Police in Värmland have revealed up to 25 per cent of their time and resources are spent on asylum seekers, as the Swedish government yesterday announced a further two billion Swedish Krona for policing to 2020.
Lars Serenander, Chief Superintendent of the district, estimates that about 15-25 per cent of police time is spent dealing with issues related to migrants seeking asylum.
The notice was posted on the force’s website in response to questions in the media over how record numbers of migrants are affecting police work.
While Serenander plays down the seriousness of incidents related to asylum seekers, other police officers describe the situation in Sweden as “social chaos”.
Inspector Lisa Reventberg has reported a “mass exodus” of officers from the job under the force’s politically correct national police chief, while one recently resigned detective said the country’s “rule of law has completely broken down”.
Serenander said there are a number of cases where police are called to intervene at migrant accommodation, often far away, and then find it difficult to understand what happened or assess whether it’s appropriate for officers to intervene.
The district police chief stated that sometimes when officers arrive at migrant housing, responding to an emergency call, they find nothing serious has happened.
“Due to language problems, sometimes it is simply difficult to make the right judgments”, he added.
Värmland’s police website states that in Filipstad, where 2,000 asylum seekers are housed, unaccompanied migrants regularly visit the police station requesting services that are handled by other authorities.
Serenander’s account of police dealings with migrants differs substantially from that of retired police detective Anders Bergstedt. In internal police correspondence, he said immigration has brought “great costs and problems which nobody dreamed of” and warned that Sweden faces “growing social chaos”.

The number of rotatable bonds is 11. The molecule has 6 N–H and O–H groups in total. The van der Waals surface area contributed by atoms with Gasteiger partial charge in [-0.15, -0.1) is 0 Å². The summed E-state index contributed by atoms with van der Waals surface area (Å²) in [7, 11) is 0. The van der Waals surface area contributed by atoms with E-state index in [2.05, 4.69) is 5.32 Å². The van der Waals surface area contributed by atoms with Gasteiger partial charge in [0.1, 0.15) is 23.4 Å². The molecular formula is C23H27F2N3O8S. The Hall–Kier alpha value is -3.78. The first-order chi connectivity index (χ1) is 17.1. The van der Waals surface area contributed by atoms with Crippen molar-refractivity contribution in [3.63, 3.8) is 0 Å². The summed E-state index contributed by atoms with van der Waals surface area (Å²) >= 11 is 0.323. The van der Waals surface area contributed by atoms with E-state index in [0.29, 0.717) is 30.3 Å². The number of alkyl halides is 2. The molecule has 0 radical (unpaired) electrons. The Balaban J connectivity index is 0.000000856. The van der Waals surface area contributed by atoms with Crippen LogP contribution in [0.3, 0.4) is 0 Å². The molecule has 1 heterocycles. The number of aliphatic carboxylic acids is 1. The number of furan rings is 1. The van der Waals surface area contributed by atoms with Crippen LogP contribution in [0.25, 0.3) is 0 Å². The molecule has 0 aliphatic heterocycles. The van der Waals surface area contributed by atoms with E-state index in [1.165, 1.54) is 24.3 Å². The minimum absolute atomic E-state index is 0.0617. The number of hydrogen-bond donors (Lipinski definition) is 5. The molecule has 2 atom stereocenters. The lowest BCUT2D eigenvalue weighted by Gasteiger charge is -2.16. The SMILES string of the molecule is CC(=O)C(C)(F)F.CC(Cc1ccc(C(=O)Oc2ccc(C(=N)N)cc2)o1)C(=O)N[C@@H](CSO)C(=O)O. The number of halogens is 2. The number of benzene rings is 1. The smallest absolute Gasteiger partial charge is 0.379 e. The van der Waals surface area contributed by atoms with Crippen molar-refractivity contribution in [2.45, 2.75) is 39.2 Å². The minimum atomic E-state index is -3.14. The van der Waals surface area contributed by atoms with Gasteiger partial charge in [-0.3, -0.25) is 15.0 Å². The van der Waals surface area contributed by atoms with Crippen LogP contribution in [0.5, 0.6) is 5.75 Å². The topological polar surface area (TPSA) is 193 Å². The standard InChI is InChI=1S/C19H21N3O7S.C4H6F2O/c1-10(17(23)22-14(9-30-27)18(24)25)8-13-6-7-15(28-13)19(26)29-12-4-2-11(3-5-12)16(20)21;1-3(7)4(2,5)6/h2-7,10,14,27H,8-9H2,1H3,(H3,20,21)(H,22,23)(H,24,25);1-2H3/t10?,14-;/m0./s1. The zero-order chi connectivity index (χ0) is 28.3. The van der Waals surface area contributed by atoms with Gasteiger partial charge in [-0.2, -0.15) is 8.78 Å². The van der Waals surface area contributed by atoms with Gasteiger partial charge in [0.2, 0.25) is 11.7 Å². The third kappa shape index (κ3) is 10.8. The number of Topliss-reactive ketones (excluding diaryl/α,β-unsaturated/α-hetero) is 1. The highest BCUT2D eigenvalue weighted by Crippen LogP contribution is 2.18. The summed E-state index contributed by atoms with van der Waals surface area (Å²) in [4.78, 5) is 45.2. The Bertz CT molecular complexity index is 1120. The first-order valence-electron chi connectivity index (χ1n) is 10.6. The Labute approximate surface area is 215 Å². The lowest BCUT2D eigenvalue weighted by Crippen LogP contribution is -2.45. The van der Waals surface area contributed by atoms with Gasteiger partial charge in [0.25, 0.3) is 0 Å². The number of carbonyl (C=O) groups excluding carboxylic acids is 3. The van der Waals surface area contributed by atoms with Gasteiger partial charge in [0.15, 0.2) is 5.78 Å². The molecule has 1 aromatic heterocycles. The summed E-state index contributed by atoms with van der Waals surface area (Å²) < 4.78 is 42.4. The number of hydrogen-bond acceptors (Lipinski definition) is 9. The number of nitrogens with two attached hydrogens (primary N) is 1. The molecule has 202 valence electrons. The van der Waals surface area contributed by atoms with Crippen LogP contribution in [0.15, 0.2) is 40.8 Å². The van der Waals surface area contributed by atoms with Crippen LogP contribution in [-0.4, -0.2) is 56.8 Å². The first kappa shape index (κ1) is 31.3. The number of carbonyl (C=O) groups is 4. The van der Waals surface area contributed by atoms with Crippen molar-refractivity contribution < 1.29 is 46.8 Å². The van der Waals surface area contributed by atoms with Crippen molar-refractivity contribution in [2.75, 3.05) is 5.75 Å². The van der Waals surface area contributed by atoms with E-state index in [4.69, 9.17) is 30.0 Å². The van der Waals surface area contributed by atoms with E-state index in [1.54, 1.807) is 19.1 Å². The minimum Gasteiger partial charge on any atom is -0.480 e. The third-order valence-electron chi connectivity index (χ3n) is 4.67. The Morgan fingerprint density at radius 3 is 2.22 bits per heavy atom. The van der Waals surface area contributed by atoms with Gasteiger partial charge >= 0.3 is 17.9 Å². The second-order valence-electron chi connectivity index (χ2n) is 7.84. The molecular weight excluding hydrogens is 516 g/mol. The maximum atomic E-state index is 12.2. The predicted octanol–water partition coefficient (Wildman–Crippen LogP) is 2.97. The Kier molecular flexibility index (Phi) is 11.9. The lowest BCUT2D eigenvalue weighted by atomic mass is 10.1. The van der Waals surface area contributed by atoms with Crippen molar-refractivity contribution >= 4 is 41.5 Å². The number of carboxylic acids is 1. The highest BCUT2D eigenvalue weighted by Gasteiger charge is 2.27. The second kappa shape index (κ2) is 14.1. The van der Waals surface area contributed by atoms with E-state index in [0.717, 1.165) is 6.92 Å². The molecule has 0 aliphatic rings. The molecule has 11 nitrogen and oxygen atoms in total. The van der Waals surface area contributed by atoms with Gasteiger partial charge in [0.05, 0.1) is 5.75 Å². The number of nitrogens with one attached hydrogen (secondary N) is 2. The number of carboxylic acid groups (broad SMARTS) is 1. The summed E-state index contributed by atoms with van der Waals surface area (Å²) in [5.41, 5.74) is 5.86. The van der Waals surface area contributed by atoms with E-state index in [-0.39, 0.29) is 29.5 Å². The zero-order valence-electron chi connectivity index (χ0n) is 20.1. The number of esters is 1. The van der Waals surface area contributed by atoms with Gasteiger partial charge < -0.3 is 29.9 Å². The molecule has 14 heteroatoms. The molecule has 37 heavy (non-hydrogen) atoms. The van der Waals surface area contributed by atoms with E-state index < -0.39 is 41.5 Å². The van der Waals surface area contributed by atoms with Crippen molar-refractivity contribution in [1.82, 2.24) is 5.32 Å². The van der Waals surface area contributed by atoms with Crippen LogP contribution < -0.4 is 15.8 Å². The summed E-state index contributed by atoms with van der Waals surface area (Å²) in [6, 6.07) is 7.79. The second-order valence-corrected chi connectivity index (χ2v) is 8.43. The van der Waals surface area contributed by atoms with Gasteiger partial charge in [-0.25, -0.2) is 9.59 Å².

The government yesterday announced an extra 2 billion krona for policing up to 2020, from which an additional 1,500 officers will be trained.
National police chief Dan Eliasson welcomed the planned cash injection, calling it “an important contribution and an important signal that the police will continue to grow in coming years”.
The funding boost follows a letter sent earlier this year in which Eliasson asked that the government fund up to 2,500 new police officers, so as to keep up with migration flows.
Frontline officer Peter Larsson slammed the request, arguing that 2,500 new officers were needed “a long time ago” in order to cope with existing staffing problems caused by increased pressures on police. These include, he wrote, “fighting in the asylum accommodation” and “the increased threat of terrorism”.
Eliasson has faced backlash recently, being accused of prioritising politics over security, and sympathising with murderers.
Lisa Reventberg, a police inspector in Stockholm, lamented a “mass exodus” of police officers from the force under Eliasson’s leadership.
After the police chief repeatedly criticised the anti-mass migration Sweden Democrats party, Reventberg wrote that “It is wrong that he devotes his time to evaluate the political parties and their opinions rather than to keep political neutrality and put time and effort to respond to its own staff in place.”
“You have a mandate to work for the Swedish people, not against them as you so consistently and diligently do today” she wrote, directly addressing the national police chief.
Nils Lofgren, who has quit the force after nearly thirty years, last month described the situation in Sweden for police as a “disaster”.
“This is not a temporary slump. It is a disaster. The rule of law has completely broken down. Whoever has the greatest violence the capital is the one that controls the local community”, the criminal investigator wrote.
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